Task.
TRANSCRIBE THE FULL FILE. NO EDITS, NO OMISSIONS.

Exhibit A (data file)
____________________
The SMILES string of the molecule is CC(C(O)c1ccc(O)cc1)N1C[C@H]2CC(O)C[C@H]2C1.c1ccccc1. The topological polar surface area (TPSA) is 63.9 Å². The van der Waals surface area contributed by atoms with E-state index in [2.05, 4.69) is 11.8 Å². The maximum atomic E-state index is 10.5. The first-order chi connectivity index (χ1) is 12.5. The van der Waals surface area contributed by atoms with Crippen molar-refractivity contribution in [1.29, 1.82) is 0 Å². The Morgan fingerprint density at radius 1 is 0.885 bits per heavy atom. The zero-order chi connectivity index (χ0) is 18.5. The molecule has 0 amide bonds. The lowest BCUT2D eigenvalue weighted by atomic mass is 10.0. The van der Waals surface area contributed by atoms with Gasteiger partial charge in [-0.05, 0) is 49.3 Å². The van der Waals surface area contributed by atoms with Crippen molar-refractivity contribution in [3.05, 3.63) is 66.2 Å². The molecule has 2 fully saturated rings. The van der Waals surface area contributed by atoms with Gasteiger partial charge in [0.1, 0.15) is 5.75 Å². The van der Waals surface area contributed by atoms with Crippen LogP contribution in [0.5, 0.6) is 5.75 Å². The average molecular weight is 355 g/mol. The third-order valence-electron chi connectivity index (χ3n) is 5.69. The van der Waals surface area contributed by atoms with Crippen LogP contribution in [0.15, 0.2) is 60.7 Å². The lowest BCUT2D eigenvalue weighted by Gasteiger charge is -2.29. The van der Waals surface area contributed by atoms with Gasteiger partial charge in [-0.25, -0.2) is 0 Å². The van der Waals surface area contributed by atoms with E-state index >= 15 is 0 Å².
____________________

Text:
The SMILES string of the molecule is CC(C(O)c1ccc(O)cc1)N1C[C@H]2CC(O)C[C@H]2C1.c1ccccc1. The topological polar surface area (TPSA) is 63.9 Å². The van der Waals surface area contributed by atoms with E-state index in [2.05, 4.69) is 11.8 Å². The maximum atomic E-state index is 10.5. The first-order chi connectivity index (χ1) is 12.5. The van der Waals surface area contributed by atoms with Crippen molar-refractivity contribution in [1.29, 1.82) is 0 Å². The Morgan fingerprint density at radius 1 is 0.885 bits per heavy atom. The zero-order chi connectivity index (χ0) is 18.5. The molecule has 0 amide bonds. The lowest BCUT2D eigenvalue weighted by atomic mass is 10.0. The van der Waals surface area contributed by atoms with Gasteiger partial charge in [-0.05, 0) is 49.3 Å². The van der Waals surface area contributed by atoms with Crippen molar-refractivity contribution in [3.05, 3.63) is 66.2 Å². The molecule has 2 fully saturated rings. The van der Waals surface area contributed by atoms with Gasteiger partial charge in [0.1, 0.15) is 5.75 Å². The van der Waals surface area contributed by atoms with Crippen LogP contribution in [0.5, 0.6) is 5.75 Å². The average molecular weight is 355 g/mol. The third-order valence-electron chi connectivity index (χ3n) is 5.69. The van der Waals surface area contributed by atoms with Crippen LogP contribution in [0.15, 0.2) is 60.7 Å². The lowest BCUT2D eigenvalue weighted by Gasteiger charge is -2.29. The van der Waals surface area contributed by atoms with Gasteiger partial charge in [-0.25, -0.2) is 0 Å². The van der Waals surface area contributed by atoms with E-state index >= 15 is 0 Å².